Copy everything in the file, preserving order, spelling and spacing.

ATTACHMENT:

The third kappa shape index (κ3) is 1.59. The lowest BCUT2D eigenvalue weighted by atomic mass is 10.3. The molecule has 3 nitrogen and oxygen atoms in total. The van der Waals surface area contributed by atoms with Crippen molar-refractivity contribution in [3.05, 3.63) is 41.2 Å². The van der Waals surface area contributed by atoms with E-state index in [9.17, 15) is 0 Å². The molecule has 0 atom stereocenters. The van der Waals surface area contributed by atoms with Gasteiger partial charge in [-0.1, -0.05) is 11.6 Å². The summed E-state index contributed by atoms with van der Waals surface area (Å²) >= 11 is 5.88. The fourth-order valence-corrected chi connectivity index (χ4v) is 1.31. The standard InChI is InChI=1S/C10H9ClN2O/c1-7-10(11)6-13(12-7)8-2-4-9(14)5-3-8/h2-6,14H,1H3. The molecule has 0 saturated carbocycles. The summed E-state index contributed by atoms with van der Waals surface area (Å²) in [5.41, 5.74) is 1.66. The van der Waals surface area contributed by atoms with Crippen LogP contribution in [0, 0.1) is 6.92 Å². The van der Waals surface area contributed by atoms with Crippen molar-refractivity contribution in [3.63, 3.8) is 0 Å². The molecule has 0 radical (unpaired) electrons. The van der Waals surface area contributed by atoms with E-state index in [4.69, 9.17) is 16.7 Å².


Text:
The third kappa shape index (κ3) is 1.59. The lowest BCUT2D eigenvalue weighted by atomic mass is 10.3. The molecule has 3 nitrogen and oxygen atoms in total. The van der Waals surface area contributed by atoms with Crippen molar-refractivity contribution in [3.05, 3.63) is 41.2 Å². The van der Waals surface area contributed by atoms with E-state index in [9.17, 15) is 0 Å². The molecule has 0 atom stereocenters. The van der Waals surface area contributed by atoms with Gasteiger partial charge in [-0.1, -0.05) is 11.6 Å². The summed E-state index contributed by atoms with van der Waals surface area (Å²) >= 11 is 5.88. The fourth-order valence-corrected chi connectivity index (χ4v) is 1.31. The standard InChI is InChI=1S/C10H9ClN2O/c1-7-10(11)6-13(12-7)8-2-4-9(14)5-3-8/h2-6,14H,1H3. The molecule has 0 saturated carbocycles. The summed E-state index contributed by atoms with van der Waals surface area (Å²) in [5.41, 5.74) is 1.66. The van der Waals surface area contributed by atoms with Crippen LogP contribution in [0, 0.1) is 6.92 Å². The van der Waals surface area contributed by atoms with Crippen molar-refractivity contribution in [3.63, 3.8) is 0 Å². The molecule has 0 radical (unpaired) electrons. The van der Waals surface area contributed by atoms with E-state index in [4.69, 9.17) is 16.7 Å².